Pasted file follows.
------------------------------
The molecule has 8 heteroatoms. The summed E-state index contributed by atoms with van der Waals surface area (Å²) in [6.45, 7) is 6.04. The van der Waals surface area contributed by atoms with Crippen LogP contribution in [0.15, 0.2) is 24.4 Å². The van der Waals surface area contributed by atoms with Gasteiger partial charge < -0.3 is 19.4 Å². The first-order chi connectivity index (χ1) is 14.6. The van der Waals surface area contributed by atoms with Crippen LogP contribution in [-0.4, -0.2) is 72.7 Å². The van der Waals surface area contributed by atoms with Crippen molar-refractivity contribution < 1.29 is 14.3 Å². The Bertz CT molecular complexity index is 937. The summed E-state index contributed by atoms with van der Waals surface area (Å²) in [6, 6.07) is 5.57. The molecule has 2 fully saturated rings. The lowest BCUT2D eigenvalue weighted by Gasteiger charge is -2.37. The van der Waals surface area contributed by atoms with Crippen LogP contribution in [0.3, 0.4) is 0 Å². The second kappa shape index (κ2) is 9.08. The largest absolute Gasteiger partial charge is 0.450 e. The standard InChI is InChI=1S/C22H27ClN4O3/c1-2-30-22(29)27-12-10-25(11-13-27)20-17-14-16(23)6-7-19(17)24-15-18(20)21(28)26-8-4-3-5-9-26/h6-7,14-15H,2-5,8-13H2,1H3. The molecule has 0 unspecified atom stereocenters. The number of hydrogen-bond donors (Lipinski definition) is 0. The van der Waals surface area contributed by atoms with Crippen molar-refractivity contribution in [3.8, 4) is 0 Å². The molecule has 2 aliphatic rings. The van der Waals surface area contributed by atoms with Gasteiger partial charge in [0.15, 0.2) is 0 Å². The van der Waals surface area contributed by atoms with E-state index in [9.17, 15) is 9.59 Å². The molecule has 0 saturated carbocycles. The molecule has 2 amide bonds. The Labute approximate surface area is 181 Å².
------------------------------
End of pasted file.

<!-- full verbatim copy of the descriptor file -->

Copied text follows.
The molecule has 8 heteroatoms. The summed E-state index contributed by atoms with van der Waals surface area (Å²) in [6.45, 7) is 6.04. The van der Waals surface area contributed by atoms with Crippen LogP contribution in [0.15, 0.2) is 24.4 Å². The van der Waals surface area contributed by atoms with Gasteiger partial charge < -0.3 is 19.4 Å². The first-order chi connectivity index (χ1) is 14.6. The van der Waals surface area contributed by atoms with Crippen LogP contribution in [-0.4, -0.2) is 72.7 Å². The van der Waals surface area contributed by atoms with Crippen molar-refractivity contribution < 1.29 is 14.3 Å². The Bertz CT molecular complexity index is 937. The summed E-state index contributed by atoms with van der Waals surface area (Å²) in [6, 6.07) is 5.57. The molecule has 2 fully saturated rings. The lowest BCUT2D eigenvalue weighted by Gasteiger charge is -2.37. The van der Waals surface area contributed by atoms with Crippen LogP contribution in [0.3, 0.4) is 0 Å². The second kappa shape index (κ2) is 9.08. The largest absolute Gasteiger partial charge is 0.450 e. The standard InChI is InChI=1S/C22H27ClN4O3/c1-2-30-22(29)27-12-10-25(11-13-27)20-17-14-16(23)6-7-19(17)24-15-18(20)21(28)26-8-4-3-5-9-26/h6-7,14-15H,2-5,8-13H2,1H3. The molecule has 0 unspecified atom stereocenters. The number of hydrogen-bond donors (Lipinski definition) is 0. The van der Waals surface area contributed by atoms with Crippen molar-refractivity contribution in [3.8, 4) is 0 Å². The molecule has 2 aliphatic rings. The van der Waals surface area contributed by atoms with Gasteiger partial charge in [0.15, 0.2) is 0 Å². The van der Waals surface area contributed by atoms with E-state index in [9.17, 15) is 9.59 Å². The molecule has 0 saturated carbocycles. The molecule has 2 amide bonds. The Labute approximate surface area is 181 Å².